Candy Stores You Didn’t Know Existed (But Certainly Should!) (Slideshow)
For Kit Kat lovers in Japan, dreams do come true! The brand has opened a boutique showcasing many different flavors presenting different regional specialties. It offers flavors like sublime bitter, special Sakura green tea,special chili as well as purple potato, cinnamon cookie, European cheese, bean cake and wasabi. The Kit Kat brand partnered exclusively with Japanese chocolatier Takagi for the venture and tucked the boutique inside the Seibu department store in Tokyo's Ikebukuro district.
The Hello Kitty Sweets shop in Taipei is the place to go for all things Hello Kitty, an immensely popular Japanese cartoon kitten. The shop offers everything from cookies to cakes to candies, all decked out in Hello Kitty signature icons. Beyond the candies for sale, there is also a sit-down café where you can relax, sip on a cup of tea and take in all that is Hello Kitty (think cupcakes, candy and lollipops).
The Willy Wonka display inside the Toys ‘R Us flagship store in Times Square is filled with neat edible designs like the larger-than-life candy mushrooms that are part of the replica of the famous Wonka edible garden. Guests can indulge in sweets like the Wonka exclusive collection made of premium chocolate as well as tasty items like Fun Dip, NERDS and Laffy Taffy.
For the ultimate education in jelly beans, hungry sugar lovers should check out the Jelly Bean Factory in Fairfield, California. Guests can take tours, enroll in Jelly Bean University or just eat their way through the candy and chocolate shoppe. Jelly Bean’s products include additional items like Belly Flops, Sunkist Candies, BeanBoozled and Chocolate Dips.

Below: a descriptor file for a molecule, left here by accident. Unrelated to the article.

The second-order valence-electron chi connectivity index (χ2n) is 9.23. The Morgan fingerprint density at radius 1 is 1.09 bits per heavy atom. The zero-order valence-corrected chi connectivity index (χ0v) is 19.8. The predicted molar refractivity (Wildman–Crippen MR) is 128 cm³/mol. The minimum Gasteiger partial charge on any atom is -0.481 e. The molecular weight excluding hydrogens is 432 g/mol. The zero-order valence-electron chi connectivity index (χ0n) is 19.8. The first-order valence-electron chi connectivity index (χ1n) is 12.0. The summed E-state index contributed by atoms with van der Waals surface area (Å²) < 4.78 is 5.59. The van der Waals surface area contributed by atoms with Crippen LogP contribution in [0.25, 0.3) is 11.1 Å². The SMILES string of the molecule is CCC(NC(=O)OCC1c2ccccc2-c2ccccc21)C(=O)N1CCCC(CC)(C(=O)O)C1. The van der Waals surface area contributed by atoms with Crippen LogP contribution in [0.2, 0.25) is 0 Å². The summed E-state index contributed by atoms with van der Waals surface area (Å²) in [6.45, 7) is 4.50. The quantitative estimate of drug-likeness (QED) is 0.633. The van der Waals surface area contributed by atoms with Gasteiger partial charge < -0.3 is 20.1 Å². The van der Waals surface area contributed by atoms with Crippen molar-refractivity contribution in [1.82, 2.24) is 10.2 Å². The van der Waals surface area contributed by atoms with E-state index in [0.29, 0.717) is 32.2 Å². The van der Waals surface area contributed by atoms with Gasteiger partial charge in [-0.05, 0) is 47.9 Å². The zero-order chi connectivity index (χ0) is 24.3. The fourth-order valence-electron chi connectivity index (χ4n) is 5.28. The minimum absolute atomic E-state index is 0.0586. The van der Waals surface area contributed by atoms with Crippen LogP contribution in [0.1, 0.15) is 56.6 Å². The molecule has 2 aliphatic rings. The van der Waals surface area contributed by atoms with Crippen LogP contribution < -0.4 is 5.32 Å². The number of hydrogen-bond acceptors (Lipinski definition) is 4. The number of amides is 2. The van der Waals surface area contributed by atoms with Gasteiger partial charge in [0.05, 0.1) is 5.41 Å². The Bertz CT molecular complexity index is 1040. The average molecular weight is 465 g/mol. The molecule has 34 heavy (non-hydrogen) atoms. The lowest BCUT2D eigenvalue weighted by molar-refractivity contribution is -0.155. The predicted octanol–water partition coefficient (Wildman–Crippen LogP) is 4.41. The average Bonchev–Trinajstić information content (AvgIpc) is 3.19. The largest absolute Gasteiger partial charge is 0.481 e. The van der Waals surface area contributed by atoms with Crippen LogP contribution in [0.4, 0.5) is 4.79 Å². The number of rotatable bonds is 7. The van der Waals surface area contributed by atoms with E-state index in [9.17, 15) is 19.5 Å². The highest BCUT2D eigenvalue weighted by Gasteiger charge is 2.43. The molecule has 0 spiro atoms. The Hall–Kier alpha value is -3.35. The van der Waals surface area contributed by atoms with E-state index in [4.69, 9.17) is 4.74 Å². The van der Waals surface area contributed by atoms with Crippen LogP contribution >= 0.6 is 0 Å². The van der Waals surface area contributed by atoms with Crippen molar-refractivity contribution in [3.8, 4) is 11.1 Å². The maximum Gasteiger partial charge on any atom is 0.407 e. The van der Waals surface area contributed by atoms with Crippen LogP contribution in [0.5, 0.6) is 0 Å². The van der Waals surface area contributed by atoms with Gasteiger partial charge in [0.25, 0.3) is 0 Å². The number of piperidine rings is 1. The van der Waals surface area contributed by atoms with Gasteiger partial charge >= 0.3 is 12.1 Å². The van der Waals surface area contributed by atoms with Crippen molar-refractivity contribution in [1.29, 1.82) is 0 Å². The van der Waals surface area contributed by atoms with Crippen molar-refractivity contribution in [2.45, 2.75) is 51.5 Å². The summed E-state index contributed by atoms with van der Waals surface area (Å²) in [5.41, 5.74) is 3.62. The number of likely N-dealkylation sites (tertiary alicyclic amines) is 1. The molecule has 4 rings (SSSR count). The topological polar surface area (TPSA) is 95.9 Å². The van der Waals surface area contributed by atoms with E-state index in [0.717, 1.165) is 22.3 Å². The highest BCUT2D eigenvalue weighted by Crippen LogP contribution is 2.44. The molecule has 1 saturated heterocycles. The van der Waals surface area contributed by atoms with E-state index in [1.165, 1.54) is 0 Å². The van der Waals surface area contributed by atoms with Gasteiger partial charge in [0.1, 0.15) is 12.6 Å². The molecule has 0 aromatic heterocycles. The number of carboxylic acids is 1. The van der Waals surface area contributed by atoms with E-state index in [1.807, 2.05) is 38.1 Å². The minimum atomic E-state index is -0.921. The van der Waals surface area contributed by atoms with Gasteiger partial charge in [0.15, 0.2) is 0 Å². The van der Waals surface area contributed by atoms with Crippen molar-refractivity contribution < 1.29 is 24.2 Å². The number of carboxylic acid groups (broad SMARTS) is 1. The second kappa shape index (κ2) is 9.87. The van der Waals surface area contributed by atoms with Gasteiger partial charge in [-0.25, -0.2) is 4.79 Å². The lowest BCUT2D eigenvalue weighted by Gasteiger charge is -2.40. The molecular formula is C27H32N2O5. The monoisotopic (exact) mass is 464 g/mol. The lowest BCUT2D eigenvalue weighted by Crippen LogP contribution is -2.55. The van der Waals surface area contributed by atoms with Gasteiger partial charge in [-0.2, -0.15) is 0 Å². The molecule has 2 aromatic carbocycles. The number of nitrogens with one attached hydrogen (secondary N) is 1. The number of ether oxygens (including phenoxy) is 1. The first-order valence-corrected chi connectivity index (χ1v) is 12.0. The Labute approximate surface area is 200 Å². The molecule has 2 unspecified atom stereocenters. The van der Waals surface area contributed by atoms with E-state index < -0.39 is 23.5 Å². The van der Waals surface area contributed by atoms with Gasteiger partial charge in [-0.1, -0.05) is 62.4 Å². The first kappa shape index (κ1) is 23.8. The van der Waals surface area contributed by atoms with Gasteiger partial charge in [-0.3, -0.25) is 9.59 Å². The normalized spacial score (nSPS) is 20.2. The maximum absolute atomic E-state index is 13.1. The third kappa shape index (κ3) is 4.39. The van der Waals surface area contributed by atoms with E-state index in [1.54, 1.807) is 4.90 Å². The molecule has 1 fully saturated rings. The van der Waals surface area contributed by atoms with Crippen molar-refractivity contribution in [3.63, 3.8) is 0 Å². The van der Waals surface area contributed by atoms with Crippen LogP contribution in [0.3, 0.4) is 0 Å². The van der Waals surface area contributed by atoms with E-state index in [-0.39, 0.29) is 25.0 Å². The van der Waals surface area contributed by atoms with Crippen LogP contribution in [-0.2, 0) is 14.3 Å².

All things gummie bears can be found in Indiana at the Albanese Factory. In 2001, the shop developed a gummie bear that does not freeze and is suitable for ice cream, both soft served and hard packed. All of its gummies are gluten free and the company offers them in a sugar free variety as well. They come in all shapes and sizes like worms, butterflies and frogs in flavors like Concord Grape and Granny Smith Apple.
In the heart of Austin, Texas candy lovers will find a unique spot known as the Big Top Candy Shop that carries a variety of Circus-themed candies and treats. . Adults and children alike can choose from a vast selection of bulk candy and roughly 2,000 types of individually wrapped candy. It’s also known for its famous soda fountain.
It’s all about preserving tradition at Columbia Candy Kitchen. The Danish candy store was opened in the late 1800s by a Danish confectioner who moved to Columbia, Ca. during the Gold rush. All of the candy is cooked in bright copper kettles and cooled on marble tables that are over 100 years old, according to the shop. Some of their homemade specialties include honeycomb, almond bark, fresh fruit jellies and peanut butter fudge.
If you are obsessed with Japanese mochi candy, Nisshodo in Honolulu, Hawaii is the place for you. It specializes in mochi and manju treats, as well as chi chi dango, which is a traditional Japanese dessert that can come wrapped in either pink or white sweet milk mocha. Another specialty item is the Kinako Dango, a tasty variation of Chi Chi Dango covered in roasted soy bean powder.
While Economy Candy might not have a particular type of specialty candy, the novelty of this store is in its size. The store, which is located in the Lower East Side of Manhattan is doing everything super-sized and in bulk. Sugar-crazed customers can find almost anything in this shop — which despite containing super-sized products, is ironically quite small — like gumballs to rock candy to artisanal chocolates and New York-themed candy gifts.
Online gourmet candy boutique Sugarfina has just launched its first store front in Beverly Hills, Ca. The brand is known for its cocktail themed candies including Champagne Gummy Bears, Cuba Libre (spiced rum and coke gummies) and Peach Bellini Gummies. It also is home to a private candy concierge for private clients and events as well as a build your own bento wall where customers can pick up either an 8 or 3-piece box to fill up with their candy assortments.